CHICAGO - A Northbrook man was sentenced to a year and a day in federal prison Tuesday for illegally exporting computer equipment from the United States to a nuclear research agency of the Pakistani government.
Obaidullah Syed, 67, pleaded guilty last year to conspiring to export goods from the United States without a license from the Department of Commerce and to submit false export information.
Prior to his sentencing, Syed forfeited $247,000 of criminally derived cash to the U.S. government, authorities said.
Syed owned Pakistan-based Business System International Pvt. Ltd., and Chicago-Based BSI USA.
The companies provided high-performance computing platforms, servers and software application solutions, authorities said.
In a plea agreement, Syed admitted that from 2006 to 2015 he conspired with his company's employees in Pakistan to "violate the International Emergency Economic Powers Act by exporting computer equipment from the U.S. to the Pakistan Atomic Energy Commission without obtaining the required authorization from the U.S. Department of Commerce."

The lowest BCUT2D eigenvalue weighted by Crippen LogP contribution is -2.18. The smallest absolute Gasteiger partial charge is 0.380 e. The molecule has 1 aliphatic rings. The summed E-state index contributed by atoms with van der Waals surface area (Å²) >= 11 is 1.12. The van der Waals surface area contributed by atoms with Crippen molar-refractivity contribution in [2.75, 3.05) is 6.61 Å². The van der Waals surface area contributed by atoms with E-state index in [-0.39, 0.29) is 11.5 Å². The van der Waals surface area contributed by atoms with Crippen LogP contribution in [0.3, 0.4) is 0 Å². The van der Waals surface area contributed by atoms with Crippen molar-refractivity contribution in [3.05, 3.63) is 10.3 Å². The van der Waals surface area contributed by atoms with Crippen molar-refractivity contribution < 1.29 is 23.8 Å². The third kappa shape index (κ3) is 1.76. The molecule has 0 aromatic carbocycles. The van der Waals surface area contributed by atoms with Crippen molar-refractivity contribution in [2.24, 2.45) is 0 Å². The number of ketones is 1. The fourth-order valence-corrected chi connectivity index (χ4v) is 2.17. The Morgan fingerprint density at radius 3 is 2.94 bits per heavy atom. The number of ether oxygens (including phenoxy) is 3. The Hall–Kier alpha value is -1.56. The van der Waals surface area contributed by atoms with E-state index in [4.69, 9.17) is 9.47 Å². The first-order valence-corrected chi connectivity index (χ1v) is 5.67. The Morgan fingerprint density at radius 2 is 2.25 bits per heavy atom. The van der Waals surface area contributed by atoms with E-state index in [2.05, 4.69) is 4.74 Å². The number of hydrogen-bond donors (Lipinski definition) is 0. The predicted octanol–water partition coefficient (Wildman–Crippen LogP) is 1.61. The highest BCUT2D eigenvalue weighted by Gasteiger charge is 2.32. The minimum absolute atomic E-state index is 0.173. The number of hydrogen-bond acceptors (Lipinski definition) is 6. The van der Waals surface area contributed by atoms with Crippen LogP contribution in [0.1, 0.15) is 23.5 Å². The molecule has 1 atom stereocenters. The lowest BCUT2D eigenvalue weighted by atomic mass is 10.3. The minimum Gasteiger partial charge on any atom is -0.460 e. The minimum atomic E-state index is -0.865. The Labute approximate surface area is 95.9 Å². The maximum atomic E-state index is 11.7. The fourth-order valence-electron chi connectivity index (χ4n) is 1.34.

Syed also said that he and the other conspirators falsely represented to U.S.-based computer manufacturers that the illegal shipments were meant for Pakistan-based universities or Syed's businesses.
However, the conspirators knew the end user of the shipments was either the PAEC or a research institute that trained the agency's engineers and scientists, authorities said.
Syed and his company caused the U.S.-based computer manufacturers to submit to the U.S. government shipping documents that listed false end-users for the U.S.-origin goods.
Authorities said this undermined the U.S. government’s ability to stop the illegal shipments.
Authorities say Business System International Pvt. Ltd. was charged in the conspiracy as a corporate defendant.
The company has not yet responded to the charges.